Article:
The Core family is set to be unified under a single microarchitecture once again in 2021, with the release of the 12th generation Core family, codenamed Alder Lake. This generation will feature an enhanced version of Intel's 10 nm process for both desktop and mobile processors, and is based on a hybrid architecture utilizing big Golden Cove cores and small Gracemont (Atom) cores.
2018–2020 security flaws
In early January 2018, it was reported that all Intel processors made since 1995 (besides Intel Itanium and pre-2013 Intel Atom) have been subject to two security flaws dubbed Meltdown and Spectre.
The impact on performance resulting from software patches is "workload-dependent". Several procedures to help protect home computers and related devices from the Spectre and Meltdown security vulnerabilities have been published. Spectre patches have been reported to significantly slow down performance, especially on older computers; on the newer 8th generation Core platforms, benchmark performance drops of 2–14 percent have been measured. Meltdown patches may also produce performance loss. It is believed that "hundreds of millions" of systems could be affected by these flaws.
On March 15, 2018, Intel reported that it will redesign its CPUs (performance losses to be determined) to protect against the Spectre security vulnerability, and expects to release the newly redesigned processors later in 2018.
On May 3, 2018, eight additional Spectre-class flaws were reported. Intel reported that they are preparing new patches to mitigate these flaws.
On August 14, 2018, Intel disclosed three additional chip flaws referred to as L1 Terminal Fault (L1TF). They reported that previously released microcode updates, along with new, pre-release microcode updates can be used to mitigate these flaws.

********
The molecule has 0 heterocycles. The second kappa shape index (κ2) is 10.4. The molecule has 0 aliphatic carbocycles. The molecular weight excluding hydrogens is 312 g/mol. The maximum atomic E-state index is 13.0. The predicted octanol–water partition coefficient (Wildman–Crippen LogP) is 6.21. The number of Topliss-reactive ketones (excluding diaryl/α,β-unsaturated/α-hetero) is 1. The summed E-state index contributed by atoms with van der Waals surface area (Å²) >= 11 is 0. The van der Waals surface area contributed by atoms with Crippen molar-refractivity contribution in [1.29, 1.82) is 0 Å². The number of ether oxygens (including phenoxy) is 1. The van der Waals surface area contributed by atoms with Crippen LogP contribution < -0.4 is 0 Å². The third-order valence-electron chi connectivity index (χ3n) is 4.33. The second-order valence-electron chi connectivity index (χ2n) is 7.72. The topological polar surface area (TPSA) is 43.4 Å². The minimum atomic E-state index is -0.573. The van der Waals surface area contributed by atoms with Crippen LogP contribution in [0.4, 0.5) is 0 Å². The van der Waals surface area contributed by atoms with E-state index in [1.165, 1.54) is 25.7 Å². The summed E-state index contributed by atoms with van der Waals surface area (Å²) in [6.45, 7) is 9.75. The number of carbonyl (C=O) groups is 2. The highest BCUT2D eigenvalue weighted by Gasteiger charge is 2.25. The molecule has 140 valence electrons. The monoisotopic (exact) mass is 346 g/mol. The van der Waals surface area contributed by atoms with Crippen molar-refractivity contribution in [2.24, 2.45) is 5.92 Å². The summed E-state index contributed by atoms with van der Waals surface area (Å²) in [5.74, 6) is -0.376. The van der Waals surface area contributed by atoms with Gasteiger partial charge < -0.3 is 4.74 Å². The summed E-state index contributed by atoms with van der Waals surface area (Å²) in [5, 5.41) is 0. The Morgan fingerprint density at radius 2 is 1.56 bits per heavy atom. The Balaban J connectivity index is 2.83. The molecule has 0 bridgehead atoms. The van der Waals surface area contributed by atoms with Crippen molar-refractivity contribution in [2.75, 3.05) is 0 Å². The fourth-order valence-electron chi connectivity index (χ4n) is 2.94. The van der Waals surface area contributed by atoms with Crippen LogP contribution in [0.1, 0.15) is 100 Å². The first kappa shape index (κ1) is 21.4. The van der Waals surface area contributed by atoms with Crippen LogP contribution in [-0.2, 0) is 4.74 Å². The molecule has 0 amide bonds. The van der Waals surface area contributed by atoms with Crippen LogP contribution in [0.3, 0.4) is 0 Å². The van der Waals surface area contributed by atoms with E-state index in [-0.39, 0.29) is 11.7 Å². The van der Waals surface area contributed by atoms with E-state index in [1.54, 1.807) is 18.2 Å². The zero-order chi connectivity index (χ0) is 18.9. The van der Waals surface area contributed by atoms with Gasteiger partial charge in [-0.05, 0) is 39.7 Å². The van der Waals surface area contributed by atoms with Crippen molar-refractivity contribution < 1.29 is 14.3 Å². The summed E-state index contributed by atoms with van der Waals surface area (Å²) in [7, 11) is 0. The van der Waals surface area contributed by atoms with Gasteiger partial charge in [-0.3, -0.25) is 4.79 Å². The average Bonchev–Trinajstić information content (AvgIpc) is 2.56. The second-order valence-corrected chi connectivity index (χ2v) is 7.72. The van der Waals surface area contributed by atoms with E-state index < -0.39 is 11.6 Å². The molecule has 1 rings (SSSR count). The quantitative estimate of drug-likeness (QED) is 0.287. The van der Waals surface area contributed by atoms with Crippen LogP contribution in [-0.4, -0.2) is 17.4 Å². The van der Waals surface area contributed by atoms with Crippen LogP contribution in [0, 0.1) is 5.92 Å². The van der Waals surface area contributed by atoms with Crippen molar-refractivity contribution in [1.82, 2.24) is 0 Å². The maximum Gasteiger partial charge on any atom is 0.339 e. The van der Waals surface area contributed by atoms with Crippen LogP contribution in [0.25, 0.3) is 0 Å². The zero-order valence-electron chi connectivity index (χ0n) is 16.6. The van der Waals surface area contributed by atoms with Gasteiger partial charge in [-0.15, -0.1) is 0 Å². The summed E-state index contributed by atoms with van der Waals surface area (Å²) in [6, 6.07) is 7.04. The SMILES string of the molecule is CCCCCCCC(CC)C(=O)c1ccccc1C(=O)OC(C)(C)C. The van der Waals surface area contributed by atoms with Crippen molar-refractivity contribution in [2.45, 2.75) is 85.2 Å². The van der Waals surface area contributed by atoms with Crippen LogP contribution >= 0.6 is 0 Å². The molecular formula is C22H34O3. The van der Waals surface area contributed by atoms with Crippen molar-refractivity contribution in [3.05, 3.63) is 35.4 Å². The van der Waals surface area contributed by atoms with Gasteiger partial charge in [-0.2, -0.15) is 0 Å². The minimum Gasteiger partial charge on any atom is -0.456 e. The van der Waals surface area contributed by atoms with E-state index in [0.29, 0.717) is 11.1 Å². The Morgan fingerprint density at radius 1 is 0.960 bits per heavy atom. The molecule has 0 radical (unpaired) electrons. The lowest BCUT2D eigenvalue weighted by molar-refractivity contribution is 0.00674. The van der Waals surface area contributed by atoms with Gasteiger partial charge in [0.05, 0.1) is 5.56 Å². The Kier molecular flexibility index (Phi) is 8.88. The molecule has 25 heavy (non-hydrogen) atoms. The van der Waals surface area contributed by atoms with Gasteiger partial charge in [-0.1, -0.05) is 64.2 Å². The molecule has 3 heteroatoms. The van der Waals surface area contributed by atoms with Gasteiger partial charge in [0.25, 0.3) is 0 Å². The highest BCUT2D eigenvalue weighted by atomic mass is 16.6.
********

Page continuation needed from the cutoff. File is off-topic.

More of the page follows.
On January 18, 2019, Intel disclosed three new vulnerabilities affecting all Intel CPUs, named "Fallout", "RIDL", and "ZombieLoad", allowing a program to read information recently written, read data in the line-fill buffers and load ports, and leak information from other processes and virtual machines. Recent Coffeelake-series CPUs are even more vulnerable, due to hardware mitigations for Spectre.
On March 5, 2020, computer security experts reported another Intel chip security flaw, besides the Meltdown and Spectre flaws, with the systematic name CVE-2019-0090 (or, "Intel CSME Bug"). This newly found flaw is not fixable with a firmware update, and affects nearly "all Intel chips released in the past five years".
Remote Keyboard Android App
Intel has decided to discontinue with their recent Intel Remote Keyboard Android app after encountering several security bugs. This app was launched in early 2015 to help users control Intel single-board computers and Intel NUC. The company has asked Remote Keyboard Users to delete the app at their first convenience.
Use of Intel products by Apple Inc. (2005–present)
On June 6, 2005, Steve Jobs, then CEO of Apple, announced that Apple would be transitioning the Macintosh from its long favored PowerPC architecture to the Intel x86 architecture because the future PowerPC road map was unable to satisfy Apple's needs. This was seen as win for Intel, although an analyst called the move "risky" and "foolish", as Intel's current offerings at the time were considered to be behind those of AMD and IBM. The first Mac computers containing Intel CPUs were announced on January 10, 2006, and Apple had its entire line of consumer Macs running on Intel processors by early August 2006. The Apple Xserve server was updated to Intel Xeon processors from November 2006 and was offered in a configuration similar to Apple's Mac Pro.